North Carolina city commits $2.1 million for reparations

ASHEVILLE, N.C. — Asheville has committed $2.1 million toward funding reparations, an initiative it began last summer when it joined a number of U.S. cities which have voted to address their histories of racism and discrimination.

The Asheville City Council approved a budget amendment on Tuesday to pull the money from city land purchased in the 1970s as part of the city’s urban renewal programs that took apart Black communities, the Asheville Citizen Times reported. The city council also adopted a proclamation declaring June 19 as Juneteenth, the date which marks the end of slavery in the U.S.

“We must collectively strive to close gaps of immeasurable distance between us and affirm the promise of the Declaration of Independence that all people have the right to life, liberty and the pursuit of happiness,” said Mayor Esther Manheimer, reading the proclamation,

Asheville passed its historic reparations in July 2020, apologizing for the city’s role in slavery, discrimination and denial of liberties to Black residents. The city manager was directed to establish a process for gathering recommendations to address the creation of generational wealth and economic mobility and opportunity in the Black community.

The City Council has previously said the reparations do not require direct payments but would mandate investments in areas where Black residents face disparities. City Manager Debra Campbell on Tuesday said officials have not yet determined what those investments will entail.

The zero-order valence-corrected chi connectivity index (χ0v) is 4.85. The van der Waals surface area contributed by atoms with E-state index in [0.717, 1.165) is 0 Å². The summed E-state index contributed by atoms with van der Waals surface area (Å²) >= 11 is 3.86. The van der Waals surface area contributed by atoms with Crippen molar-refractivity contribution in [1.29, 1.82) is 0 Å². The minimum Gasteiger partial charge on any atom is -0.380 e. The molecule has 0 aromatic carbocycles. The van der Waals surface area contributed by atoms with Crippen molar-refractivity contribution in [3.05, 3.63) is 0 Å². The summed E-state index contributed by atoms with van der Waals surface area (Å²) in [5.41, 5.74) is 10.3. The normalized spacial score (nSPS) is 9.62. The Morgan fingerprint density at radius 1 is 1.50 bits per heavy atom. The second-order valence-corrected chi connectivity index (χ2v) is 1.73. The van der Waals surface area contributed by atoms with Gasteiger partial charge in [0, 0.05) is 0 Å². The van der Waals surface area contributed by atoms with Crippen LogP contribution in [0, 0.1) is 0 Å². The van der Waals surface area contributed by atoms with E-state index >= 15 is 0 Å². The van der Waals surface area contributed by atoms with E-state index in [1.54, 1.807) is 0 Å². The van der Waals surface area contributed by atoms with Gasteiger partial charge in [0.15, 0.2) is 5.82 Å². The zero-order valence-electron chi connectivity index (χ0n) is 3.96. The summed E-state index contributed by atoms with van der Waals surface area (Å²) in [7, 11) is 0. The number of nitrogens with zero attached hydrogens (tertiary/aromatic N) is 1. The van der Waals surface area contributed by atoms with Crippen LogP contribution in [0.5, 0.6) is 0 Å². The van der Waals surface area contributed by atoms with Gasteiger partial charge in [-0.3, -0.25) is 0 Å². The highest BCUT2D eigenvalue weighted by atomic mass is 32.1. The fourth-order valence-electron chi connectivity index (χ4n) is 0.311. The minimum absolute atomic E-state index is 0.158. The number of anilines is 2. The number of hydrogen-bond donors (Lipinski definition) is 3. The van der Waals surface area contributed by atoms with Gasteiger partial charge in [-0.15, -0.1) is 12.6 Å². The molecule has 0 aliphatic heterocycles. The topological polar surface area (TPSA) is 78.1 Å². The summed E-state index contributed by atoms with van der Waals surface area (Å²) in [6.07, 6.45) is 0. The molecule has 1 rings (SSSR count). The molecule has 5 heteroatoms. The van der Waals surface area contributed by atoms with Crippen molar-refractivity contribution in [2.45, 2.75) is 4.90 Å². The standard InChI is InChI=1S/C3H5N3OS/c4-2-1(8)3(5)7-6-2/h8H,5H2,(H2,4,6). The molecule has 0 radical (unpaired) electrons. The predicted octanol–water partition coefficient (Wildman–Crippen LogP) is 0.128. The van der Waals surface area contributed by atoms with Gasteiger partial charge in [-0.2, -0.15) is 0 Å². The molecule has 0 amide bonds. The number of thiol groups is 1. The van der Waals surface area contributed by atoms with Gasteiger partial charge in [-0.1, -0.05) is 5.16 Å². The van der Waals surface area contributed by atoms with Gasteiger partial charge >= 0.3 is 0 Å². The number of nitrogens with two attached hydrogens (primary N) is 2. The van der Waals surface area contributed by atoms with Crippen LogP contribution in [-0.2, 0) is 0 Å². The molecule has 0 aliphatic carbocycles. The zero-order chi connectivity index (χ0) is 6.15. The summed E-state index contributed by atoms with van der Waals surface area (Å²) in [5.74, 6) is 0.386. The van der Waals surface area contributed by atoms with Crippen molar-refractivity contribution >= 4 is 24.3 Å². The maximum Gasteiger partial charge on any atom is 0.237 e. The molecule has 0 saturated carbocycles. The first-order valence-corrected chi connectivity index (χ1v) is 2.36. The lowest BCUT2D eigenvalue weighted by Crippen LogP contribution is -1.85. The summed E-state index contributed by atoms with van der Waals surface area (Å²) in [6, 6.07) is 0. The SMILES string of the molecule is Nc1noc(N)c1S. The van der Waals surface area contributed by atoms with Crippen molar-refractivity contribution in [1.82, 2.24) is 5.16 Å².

“There was a question about, well, how will this be spent? What are the projects?” Campbell said. “We don’t know yet. What we do know is that we have asked the commission once it is formed, to provide us with short, medium and long-term initiatives.”

While the amount is almost double what was allocated in earlier presentations, some community members at the council’s meeting expressed opposition. Some argued the $2.1 million isn’t enough and that divesting from the city police department would be a form of reparations. Others said the money could be better spent, including that it could be targeted at helping Black people become homeowners and that with a proposed tax hike, they’re being priced out of the city.

Across North Carolina, the Durham City Council passed a resolution last October calling for a federal program of reparations. In April, a panel in the U.S. House of Representatives advanced a decades-long effort to pay reparations to the descendants of slaves by approving legislation that would create a commission to study the issue.

In March, the city council in the Chicago suburb of Evanston became the first U.S. city to make reparations available to its Black residents for past discrimination and the lingering effects of slavery. The City Council voted to begin making good on its pledge to distribute $10 million over the next 10 years with the distribution of $400,000 to eligible Black households.

Other communities and organizations considering providing reparations include Amherst, Massachusetts; Providence, Rhode Island; Iowa City, Iowa; religious denominations like the Episcopal Church; and prominent colleges like Georgetown University in Washington.

In California, a first-in-the-nation task force met for the first time last week to study and recommend reparations for Blacks, part of a two-year process to address the harms of slavery and systemic racism despite a lack of action by the federal government.

(WATCH BELOW: Asheville gets backlash passes resolution supporting reparations for black residents)